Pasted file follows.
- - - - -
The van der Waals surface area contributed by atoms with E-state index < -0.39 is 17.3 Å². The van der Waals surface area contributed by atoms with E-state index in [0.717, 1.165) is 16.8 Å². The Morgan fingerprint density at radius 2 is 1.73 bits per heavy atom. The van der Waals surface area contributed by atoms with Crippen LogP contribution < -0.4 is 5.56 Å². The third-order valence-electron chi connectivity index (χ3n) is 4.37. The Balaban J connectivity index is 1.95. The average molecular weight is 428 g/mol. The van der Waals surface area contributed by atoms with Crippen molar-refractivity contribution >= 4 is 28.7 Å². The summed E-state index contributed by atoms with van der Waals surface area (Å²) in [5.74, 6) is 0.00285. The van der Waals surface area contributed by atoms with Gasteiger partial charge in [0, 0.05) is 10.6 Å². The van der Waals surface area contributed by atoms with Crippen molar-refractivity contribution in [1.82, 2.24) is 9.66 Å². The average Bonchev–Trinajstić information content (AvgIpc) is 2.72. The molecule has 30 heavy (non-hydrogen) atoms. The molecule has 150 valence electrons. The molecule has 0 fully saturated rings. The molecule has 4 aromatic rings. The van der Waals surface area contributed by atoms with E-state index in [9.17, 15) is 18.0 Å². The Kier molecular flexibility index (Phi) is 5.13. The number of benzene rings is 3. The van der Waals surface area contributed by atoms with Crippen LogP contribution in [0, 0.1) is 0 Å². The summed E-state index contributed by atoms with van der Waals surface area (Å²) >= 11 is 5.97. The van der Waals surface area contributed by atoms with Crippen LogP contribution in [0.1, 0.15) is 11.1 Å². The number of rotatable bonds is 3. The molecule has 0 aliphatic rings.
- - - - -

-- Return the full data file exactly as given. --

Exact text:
The van der Waals surface area contributed by atoms with E-state index < -0.39 is 17.3 Å². The van der Waals surface area contributed by atoms with E-state index in [0.717, 1.165) is 16.8 Å². The Morgan fingerprint density at radius 2 is 1.73 bits per heavy atom. The van der Waals surface area contributed by atoms with Crippen LogP contribution < -0.4 is 5.56 Å². The third-order valence-electron chi connectivity index (χ3n) is 4.37. The Balaban J connectivity index is 1.95. The average molecular weight is 428 g/mol. The van der Waals surface area contributed by atoms with Crippen molar-refractivity contribution >= 4 is 28.7 Å². The summed E-state index contributed by atoms with van der Waals surface area (Å²) in [5.74, 6) is 0.00285. The van der Waals surface area contributed by atoms with Gasteiger partial charge in [0, 0.05) is 10.6 Å². The van der Waals surface area contributed by atoms with Crippen molar-refractivity contribution in [1.82, 2.24) is 9.66 Å². The average Bonchev–Trinajstić information content (AvgIpc) is 2.72. The molecule has 30 heavy (non-hydrogen) atoms. The molecule has 150 valence electrons. The molecule has 0 fully saturated rings. The molecule has 4 aromatic rings. The van der Waals surface area contributed by atoms with E-state index in [9.17, 15) is 18.0 Å². The Kier molecular flexibility index (Phi) is 5.13. The number of benzene rings is 3. The van der Waals surface area contributed by atoms with Crippen LogP contribution in [0, 0.1) is 0 Å². The summed E-state index contributed by atoms with van der Waals surface area (Å²) >= 11 is 5.97. The van der Waals surface area contributed by atoms with Crippen LogP contribution in [0.1, 0.15) is 11.1 Å². The number of rotatable bonds is 3. The molecule has 0 aliphatic rings.